In June 2020, the Health Ministry launched the Wiqaytna (Our Protection) COVID-19 tracing application. Wiqaytna’s launch sparked concerns over user privacy, with civil society groups noting the relative weakness of existing data-protection legislation.
|Is there freedom of assembly?||1.001 4.004|
Freedom of assembly is restricted. The authorities sometimes use excessive force and violence to disperse protests, and harass activists involved in organizing demonstrations that express criticism of the government.
The government suppressed protests in the Rif region that erupted after the 2016 death of Al Hoceïma fish vendor Mohcine Fikri. The ensuing Hirak Rif protest movement against corruption and economic deprivation gained support from activists across Morocco, but those protests were dispersed in 2017. Nasser Zefzafi and other protest leaders were arrested that year and received 20-year prison sentences in 2018, while 50 other activists received shorter sentences. The charges were upheld by an appeals court in 2019, and Zefzafi remained imprisoned at year's end.
Despite existing and COVID-19-related assembly restrictions, major protests occurred in 2020. In late February, several thousand protesters marched in Casablanca, calling for an expansion of human rights and the release of imprisoned Hirak Rif participants. In September, demonstrators in Rabat rallied against the normalization of Israeli ties with Bahrain and the United Arab Emirates. In December, police in Rabat moved to prevent protests after the Moroccan government announced the normalization of ties with Israel.
|Is there freedom for nongovernmental organizations, particularly those that are engaged in human rights– and governance-related work?||2.002 4.004|
While civil society organizations are active, they are subject to legal harassment, travel restrictions, intrusive surveillance, and other impediments to their work. The authorities routinely deny registration to nongovernmental organizations (NGOs) with links to Justice and Charity or that assert the rights of marginalized communities.
The Moroccan Association for Human Rights (AMDH), one of Morocco’s most prominent NGOs, is frequently targeted by the government. The authorities have cancelled numerous AMDH events in recent years, and are known to impede its efforts to rent space and open bank accounts. In April 2020, AMDH vice president Omar Naji was charged with defamation for criticizing the COVID-19-related confiscation of street merchants’ goods in the city of Nador, while AMDH member Siham el-Makrini was arrested for incitement in May after commenting on teachers’ rights in a social media post. Both individuals were acquitted in November.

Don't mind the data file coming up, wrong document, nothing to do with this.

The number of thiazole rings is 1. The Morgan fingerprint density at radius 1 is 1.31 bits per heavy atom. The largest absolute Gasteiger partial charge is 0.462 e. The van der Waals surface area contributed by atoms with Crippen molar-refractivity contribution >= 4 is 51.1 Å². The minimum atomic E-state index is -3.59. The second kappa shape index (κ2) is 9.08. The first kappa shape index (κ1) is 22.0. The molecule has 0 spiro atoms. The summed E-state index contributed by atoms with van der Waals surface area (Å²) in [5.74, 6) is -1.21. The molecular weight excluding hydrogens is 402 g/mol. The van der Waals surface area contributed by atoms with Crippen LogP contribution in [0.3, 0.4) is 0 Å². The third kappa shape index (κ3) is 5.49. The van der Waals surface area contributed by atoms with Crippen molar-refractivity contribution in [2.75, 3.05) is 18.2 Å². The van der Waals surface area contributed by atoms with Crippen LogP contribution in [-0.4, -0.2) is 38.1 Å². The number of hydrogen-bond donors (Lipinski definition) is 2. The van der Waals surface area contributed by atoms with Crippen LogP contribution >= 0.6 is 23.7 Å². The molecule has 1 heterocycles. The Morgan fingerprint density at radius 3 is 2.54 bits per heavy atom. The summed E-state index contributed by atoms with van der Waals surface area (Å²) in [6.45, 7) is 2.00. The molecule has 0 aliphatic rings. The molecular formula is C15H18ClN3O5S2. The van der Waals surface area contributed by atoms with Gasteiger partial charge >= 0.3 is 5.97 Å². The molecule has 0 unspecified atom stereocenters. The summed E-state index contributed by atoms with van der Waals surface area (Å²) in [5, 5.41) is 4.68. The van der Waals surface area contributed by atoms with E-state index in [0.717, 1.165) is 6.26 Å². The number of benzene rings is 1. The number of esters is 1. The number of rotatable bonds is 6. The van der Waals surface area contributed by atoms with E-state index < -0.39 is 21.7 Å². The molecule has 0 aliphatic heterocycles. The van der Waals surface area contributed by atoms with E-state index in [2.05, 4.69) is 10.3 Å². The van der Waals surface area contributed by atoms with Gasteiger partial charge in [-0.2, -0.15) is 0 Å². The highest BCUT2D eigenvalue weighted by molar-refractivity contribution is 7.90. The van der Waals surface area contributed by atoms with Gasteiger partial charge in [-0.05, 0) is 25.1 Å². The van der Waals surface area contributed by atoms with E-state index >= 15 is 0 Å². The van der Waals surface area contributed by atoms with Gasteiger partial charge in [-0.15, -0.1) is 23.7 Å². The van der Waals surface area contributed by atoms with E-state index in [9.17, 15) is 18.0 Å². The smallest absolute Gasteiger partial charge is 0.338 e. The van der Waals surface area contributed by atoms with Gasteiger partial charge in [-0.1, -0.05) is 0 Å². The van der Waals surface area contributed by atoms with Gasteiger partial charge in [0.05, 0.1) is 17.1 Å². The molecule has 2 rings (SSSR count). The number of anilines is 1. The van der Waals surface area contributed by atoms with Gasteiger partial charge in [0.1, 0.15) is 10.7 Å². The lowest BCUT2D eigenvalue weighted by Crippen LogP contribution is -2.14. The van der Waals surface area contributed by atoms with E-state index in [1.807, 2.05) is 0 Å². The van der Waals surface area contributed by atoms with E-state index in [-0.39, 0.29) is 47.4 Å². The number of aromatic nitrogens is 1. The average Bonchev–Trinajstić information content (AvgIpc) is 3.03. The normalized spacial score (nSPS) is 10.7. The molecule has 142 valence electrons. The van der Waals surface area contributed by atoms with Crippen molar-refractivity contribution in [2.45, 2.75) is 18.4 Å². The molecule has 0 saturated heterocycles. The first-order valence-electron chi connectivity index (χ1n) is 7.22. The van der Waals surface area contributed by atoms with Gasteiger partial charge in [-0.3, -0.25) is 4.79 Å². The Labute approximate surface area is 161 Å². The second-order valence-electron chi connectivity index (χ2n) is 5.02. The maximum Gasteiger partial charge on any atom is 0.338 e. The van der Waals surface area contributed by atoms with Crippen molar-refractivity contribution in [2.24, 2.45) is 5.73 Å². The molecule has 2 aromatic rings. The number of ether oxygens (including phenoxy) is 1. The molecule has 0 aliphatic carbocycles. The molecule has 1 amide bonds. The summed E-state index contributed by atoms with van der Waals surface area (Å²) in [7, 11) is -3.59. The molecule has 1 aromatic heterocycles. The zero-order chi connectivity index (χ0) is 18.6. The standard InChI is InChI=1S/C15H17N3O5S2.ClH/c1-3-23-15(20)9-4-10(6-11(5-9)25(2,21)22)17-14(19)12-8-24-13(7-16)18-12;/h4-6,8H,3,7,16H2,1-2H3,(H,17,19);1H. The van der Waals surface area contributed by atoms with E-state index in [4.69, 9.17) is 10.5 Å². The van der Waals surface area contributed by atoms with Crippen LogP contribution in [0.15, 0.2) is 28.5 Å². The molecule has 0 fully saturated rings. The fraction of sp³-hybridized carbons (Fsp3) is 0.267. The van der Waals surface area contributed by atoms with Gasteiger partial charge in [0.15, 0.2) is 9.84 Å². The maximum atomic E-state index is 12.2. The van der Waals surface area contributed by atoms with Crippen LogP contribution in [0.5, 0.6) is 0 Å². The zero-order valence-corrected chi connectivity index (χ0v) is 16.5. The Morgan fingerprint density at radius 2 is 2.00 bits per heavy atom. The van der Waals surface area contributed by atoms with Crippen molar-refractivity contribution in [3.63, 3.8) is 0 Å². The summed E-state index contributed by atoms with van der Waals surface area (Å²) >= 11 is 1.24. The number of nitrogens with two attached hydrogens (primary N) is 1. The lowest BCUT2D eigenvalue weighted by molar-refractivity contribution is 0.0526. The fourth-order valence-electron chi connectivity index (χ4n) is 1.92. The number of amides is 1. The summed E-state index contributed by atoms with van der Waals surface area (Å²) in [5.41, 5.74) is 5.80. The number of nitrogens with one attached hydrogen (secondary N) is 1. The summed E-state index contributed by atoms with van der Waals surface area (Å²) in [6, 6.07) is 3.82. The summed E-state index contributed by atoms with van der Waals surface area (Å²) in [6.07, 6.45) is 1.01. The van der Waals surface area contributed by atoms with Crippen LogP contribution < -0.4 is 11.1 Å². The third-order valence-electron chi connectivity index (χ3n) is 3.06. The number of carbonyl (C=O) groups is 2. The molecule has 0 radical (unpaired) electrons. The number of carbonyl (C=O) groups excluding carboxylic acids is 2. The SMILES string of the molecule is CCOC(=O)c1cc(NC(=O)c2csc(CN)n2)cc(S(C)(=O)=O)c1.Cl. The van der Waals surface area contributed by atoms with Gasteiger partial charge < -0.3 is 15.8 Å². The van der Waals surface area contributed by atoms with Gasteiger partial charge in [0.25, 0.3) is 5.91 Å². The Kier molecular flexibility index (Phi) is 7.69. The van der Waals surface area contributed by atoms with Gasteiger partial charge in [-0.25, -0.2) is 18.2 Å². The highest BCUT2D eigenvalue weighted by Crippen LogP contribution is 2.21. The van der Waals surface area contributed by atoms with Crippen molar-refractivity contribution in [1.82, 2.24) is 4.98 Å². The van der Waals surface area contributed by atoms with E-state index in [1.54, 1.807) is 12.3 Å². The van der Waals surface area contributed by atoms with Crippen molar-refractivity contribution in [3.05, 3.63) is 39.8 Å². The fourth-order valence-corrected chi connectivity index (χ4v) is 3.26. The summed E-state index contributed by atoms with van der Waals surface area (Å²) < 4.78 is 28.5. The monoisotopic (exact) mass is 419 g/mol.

Amnesty International has been prohibited from carrying out research in Morocco since 2015.
|Is there freedom for trade unions and similar professional or labor organizations?||2.002 4.004|
Workers are permitted to form and join independent trade unions, and the 2004 labor law prevents employers from punishing workers who do so, but there are undue legal and employer restrictions on collective bargaining and strikes. The authorities sometimes forcibly break up labor-related protests. Unions are often closely affiliated with political parties.
Teachers held several strikes over promotions and pay in 2020. Contract teachers held a five-day strike in November over promotions and pay deductions, while full-time teachers called for a strike later that month over promotions. Contract teachers held another strike in late December, claiming that the government reneged on a previous agreement to offer them full-time posts. Postal workers, meanwhile, announced a strike over working conditions at the end of December.
|Is there an independent judiciary?||1.001 4.004|
The court system is not independent of the monarch, who chairs the Supreme Council of the Judiciary. In practice, the courts are regularly used to punish perceived opponents of the government, including dissenting Islamists, human rights and anticorruption activists, and critics of Moroccan rule in Western Sahara.
|Does due process prevail in civil and criminal matters?||1.001 4.004|